There are two ways to do the hang snatch. You can either lift the weight from the floor directly to the hang position and then pause before initiating the snatch (technically called either a segment snatch or a pause snatch). Or you can start from a standing position and lower the weight to the hang position as described in the How to.

Get the Gear for Your Home Garage

I started building my garage gym in 2012. I have every piece I’ve ever bought. It’s cost me a bit of money, but I see it as an investment. It’s mine, I’m the only one who uses it so it’ll last, and it’s cheaper in the long run than paying for a gym membership. And I can work out any time I want!

Bumper Plates

Titan Fitness 230-pound Economy Bumper Plate Set – This is the set I have at home.

Rogue Crumb Bumper Plates – Crumb bumpers are amazing for home gyms! They are incredibly durable and are much quieter than typical bumper plates. And, if you plan on training outside at any point, these are the plates you need.

Titan Fitness 230-Pound Elite Bumper Plate Set – This set is more expensive than the last, but they are incredible.

Barbells

Again Faster Team Barbell 2.0 – This is the barbell I have and use at home.

Rogue Bar 2.0 – This is another incredible all-purpose barbell. Some of my closest friends own this one and use it as their daily bar.

Titan Fitness Olympic Barbell – My local CrossFit gym has this barbell and I use it often. It’s a great all-purpose barbell.

Rogue IWF Approved Olympic Weightlifting Bar – if you need a true, dedicated Olympic lifting bar, you won’t be the quality or price of this one. It comes in both 28mm and 25mm shaft diameters, designed for male and female competitors.

Power Racks

Titan Fitness Power Rack – this is an inexpensive power rack that will do everything you need, and it has pins in the back for weighing down with plates.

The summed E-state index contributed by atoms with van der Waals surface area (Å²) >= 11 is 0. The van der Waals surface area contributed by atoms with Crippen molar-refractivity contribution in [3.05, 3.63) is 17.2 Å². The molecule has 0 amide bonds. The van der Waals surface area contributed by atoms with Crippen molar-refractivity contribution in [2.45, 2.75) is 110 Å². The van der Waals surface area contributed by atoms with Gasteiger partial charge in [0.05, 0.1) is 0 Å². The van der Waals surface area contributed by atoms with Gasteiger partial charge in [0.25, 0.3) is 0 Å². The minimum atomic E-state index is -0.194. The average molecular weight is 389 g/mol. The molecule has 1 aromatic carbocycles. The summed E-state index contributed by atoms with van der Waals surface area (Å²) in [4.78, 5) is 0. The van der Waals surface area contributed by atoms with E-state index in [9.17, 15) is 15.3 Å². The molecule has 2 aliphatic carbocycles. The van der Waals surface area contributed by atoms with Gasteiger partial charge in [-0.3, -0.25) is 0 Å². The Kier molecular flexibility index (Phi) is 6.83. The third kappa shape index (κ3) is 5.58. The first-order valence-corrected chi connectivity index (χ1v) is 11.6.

Titan Fitness Bolt-Down Power Rack – this is very similar to the rack I have at home, which I bought through a local company near my house. If you are going to use your cage for dynamic movements like muscle-ups, get one that can bolt to the floor.

Conclusion: The Hang Snatch

The hang snatch is a powerful movement that will help you become stronger, more explosive, and will build muscle while it challenges your balance and coordination. The hang snatch can be done with or without a pause at the top, which provides an opportunity to learn how to perform this complex movement properly before adding weight. Learn how to do hang snatches right by following our steps and you’ll reap the benefits for years to come!

What cues have helped you learn this movement?

Learn how to correctly perform the power snatch
Learn how to perform and program the Olympic clean and jerk
Learn how to perform the first pull for the clean and jerk and how to fix some of the most common errors
Learn how to perform the dumbbell hang clean
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AUTHOR

Matt has been a personal trainer for more than 18 years. He is also a Certified Holistic Nutritionist, has a master's degree in teaching, and is a former competitive powerlifter and CrossFit athlete. His passion is helping others get in shape from mid-life and beyond.